The program may optionally provide values for the A, X, and Y registers. If the program wants to provide a value for X, a value for A must be provided. Likewise, if a value for Y is provided, values for A and X must be provided as well. The registers will be treated as 16-bit registers, so values may be provided up to 16-bits in width. If a value wider than 16 bits is provided, only the least significant 16 bits will be used.

No value is returned by the CALL statement.

Extension Framework

For more complex integration of machine language and BASIC, the interpreter will allow for the program to load a binary file containing code for extending the commands, statements, and functions of the interpreter. An extension may be loaded with the statement:

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EXTENSION <path>
Executing this statement will load the extension file off the storage device, given its path. The statement will also implicitly execute a CLR statement, removing all variable definitions and heap storage objects. The reason for this is that the extensions will be loaded into what would be the top of the heap, and the heap will need to be moved down to accommodate the extension. Therefore, if a program needs to use an extension, the first thing it should do is to load the extension.

Note that multiple extensions can be loaded at one time. The interpreter will assign an extension token sequence to each keyword defined by the extensions. Since multiple extensions can be used, the token sequence can vary from program to program. That means that if an extension provides a statement PLAY, it might have the token $F1 in one program, but in another program, it might have the token $F8.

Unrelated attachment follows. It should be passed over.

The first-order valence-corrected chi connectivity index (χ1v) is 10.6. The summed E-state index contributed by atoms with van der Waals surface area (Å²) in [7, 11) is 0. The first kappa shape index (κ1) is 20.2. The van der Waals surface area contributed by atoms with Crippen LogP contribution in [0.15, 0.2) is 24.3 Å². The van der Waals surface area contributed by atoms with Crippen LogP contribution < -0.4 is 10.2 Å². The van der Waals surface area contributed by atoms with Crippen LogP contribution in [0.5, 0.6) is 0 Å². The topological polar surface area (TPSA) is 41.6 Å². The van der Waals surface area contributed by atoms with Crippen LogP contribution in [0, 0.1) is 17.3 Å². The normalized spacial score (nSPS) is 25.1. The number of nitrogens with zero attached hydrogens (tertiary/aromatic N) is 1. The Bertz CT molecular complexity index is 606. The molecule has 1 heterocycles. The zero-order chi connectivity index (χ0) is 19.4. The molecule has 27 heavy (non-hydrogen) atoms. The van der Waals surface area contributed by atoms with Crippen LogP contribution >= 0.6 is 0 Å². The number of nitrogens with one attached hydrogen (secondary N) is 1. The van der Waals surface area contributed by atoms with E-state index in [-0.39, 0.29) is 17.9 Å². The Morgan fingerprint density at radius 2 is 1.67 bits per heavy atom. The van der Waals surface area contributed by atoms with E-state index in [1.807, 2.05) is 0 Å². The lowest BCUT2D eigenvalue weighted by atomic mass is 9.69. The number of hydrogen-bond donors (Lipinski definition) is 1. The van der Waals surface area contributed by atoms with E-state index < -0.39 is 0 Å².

Coding an Extension

An extension will be a binary file on a storage device (SD Card, floppy disk, hard drive). Each extension will be loaded into its own memory bank of 64KB. The extension will have free use of all memory within that bank for whatever purpose it desires. The beginning of that memory bank must be laid out in a particular structure, however (see below). While the extension will always be loaded so that the first byte of the file corresponds to the first byte of the bank, the particular bank the extension will be loaded into will be determined at run-time by the interpreter. The memory size of the computer and the load order of other extensions the program may use can affect the particular bank used. All addresses used by the extension for accessing its own memory should therefore be 16-bit addresses (e.g. bank relative, PC relative, etc.).

Format (Tentative!)